Common Law and Equity

Topics: Common law, Law, Mareva injunction Pages: 3 (990 words) Published: October 4, 2012
Equity has brought benefits to many litigants who would otherwise have been severely disadvantaged by the common law. Discuss, with reference to decided cases.
William the Conqueror found England with no single system of law common to the whole country. The law was mainly sets of customary rules which differed from area to area. For example, in one area you could get away with stealing, in another it would be seen as crime. There was no such thing as ‘ The English Legal System” until William’s invasion in 1066. William developed the legal system and introduced many rules. William preserved some of the old customary laws and used them as a basis for common laws. He introduced the feudal system and King’s justice, these were made to help those who supported him. Williams used subtle tactics to gain control of the country. He introduced Curia Regis, who enforced a system of rules which applied to the whole country and became known as common law.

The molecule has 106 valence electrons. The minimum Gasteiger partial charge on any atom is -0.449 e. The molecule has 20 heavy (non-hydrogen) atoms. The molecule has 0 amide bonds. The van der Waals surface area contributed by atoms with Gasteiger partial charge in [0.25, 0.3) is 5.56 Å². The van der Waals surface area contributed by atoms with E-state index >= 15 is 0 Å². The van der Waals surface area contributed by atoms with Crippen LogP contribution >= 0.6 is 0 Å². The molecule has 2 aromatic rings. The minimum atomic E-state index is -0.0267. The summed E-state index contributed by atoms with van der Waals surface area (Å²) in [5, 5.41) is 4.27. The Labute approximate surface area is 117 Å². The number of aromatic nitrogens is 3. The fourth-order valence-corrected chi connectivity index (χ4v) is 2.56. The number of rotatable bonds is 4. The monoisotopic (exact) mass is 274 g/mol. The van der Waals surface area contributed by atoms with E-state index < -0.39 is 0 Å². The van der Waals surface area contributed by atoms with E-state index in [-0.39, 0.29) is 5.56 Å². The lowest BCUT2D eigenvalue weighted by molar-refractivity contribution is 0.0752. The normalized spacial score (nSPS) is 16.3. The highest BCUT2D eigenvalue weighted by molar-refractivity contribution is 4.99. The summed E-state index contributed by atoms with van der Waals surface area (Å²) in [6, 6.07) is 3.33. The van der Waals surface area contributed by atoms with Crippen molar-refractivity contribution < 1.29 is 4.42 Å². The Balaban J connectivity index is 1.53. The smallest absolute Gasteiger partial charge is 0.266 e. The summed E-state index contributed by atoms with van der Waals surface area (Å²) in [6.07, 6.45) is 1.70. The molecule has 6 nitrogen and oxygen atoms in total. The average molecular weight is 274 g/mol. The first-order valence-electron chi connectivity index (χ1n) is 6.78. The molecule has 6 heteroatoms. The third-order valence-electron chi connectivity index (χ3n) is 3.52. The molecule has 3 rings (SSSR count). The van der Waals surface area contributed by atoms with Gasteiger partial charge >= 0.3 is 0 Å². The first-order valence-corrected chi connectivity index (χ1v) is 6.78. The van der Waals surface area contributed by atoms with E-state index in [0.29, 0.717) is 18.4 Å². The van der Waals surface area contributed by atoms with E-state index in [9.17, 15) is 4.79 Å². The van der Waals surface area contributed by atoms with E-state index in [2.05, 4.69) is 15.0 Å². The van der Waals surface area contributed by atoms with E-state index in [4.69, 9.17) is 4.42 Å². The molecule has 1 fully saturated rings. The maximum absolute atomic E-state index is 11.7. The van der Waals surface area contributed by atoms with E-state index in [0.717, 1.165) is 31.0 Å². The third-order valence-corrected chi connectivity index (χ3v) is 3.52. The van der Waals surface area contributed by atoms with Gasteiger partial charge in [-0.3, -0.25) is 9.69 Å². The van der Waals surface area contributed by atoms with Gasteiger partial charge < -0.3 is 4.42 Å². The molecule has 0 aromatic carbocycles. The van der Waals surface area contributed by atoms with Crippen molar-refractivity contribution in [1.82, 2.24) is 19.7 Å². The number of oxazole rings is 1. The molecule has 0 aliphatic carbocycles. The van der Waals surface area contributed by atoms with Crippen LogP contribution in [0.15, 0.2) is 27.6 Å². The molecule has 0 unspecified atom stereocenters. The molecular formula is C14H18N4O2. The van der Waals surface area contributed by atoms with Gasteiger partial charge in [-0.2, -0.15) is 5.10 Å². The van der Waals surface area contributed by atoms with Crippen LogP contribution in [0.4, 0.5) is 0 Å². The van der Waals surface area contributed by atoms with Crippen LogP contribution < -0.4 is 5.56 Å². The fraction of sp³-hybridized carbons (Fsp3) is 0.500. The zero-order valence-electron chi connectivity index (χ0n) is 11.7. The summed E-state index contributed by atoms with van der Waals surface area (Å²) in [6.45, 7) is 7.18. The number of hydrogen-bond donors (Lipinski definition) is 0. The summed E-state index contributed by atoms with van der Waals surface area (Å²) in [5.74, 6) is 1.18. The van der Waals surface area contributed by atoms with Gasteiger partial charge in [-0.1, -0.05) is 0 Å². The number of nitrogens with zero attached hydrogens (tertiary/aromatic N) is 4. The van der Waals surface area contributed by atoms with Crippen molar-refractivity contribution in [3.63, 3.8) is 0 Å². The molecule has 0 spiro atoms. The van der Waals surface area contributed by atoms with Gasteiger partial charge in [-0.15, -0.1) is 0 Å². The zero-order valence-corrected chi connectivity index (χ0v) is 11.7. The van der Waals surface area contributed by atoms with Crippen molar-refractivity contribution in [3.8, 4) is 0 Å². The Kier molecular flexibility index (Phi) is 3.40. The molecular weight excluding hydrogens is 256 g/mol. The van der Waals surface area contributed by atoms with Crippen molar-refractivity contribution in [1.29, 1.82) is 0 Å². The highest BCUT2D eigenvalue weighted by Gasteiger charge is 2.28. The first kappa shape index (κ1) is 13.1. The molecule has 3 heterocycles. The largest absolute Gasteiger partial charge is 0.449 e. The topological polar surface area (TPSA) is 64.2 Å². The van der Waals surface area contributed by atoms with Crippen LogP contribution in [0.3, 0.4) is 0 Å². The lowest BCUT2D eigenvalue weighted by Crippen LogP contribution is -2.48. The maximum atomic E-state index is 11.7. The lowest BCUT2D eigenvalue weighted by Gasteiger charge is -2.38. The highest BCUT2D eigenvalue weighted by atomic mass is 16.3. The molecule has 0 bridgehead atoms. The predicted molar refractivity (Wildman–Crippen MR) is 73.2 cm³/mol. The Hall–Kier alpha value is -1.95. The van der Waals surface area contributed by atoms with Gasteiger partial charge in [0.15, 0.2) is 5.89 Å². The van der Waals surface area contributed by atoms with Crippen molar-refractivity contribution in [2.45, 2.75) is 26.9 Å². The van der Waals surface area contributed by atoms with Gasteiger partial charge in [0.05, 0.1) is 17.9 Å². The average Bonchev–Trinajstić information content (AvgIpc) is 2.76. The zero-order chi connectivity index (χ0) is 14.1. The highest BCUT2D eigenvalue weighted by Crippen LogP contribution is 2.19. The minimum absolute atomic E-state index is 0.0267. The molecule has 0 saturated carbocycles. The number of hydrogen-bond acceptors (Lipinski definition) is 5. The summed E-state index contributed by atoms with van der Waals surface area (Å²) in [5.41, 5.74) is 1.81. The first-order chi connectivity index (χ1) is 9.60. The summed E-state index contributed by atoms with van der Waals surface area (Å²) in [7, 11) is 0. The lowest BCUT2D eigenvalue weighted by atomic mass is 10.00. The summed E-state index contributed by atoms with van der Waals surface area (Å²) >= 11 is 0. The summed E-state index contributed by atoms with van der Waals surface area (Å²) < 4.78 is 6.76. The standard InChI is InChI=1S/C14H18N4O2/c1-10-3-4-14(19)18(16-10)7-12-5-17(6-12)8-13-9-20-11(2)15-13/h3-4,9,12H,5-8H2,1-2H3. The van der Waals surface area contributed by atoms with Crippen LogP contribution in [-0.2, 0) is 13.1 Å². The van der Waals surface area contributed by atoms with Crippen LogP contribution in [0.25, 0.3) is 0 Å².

Although common law was seen for the better, it came with few problems. One of the problems was the rigidity of the writ system. In common law, if someone wants their case to be heard in court, they have to fit their complaints into the existing writs. If the writs are not similar to the existing ones, the cases will not be heard in court. The system was formal and rigid, bound by 'no writ, no remedy'. So if there was no writ to deal with the plaintiff's claim then there was no remedy. In addition to that, the common law uses damages as a remedy for cases. The aim of damages is to compensate the plaintiff which was not always an adequate solution to every problem. This is because, not everyone wanted money some wanted injunction or just an apology. Due to these weaknesses of common law, many litigants were dissatisfied hence causing them to send petitions to the King who was known as “ The Fountain of Justice”. The King then directed his Chancellor to handle those cases under his Royal Prerogative. The...
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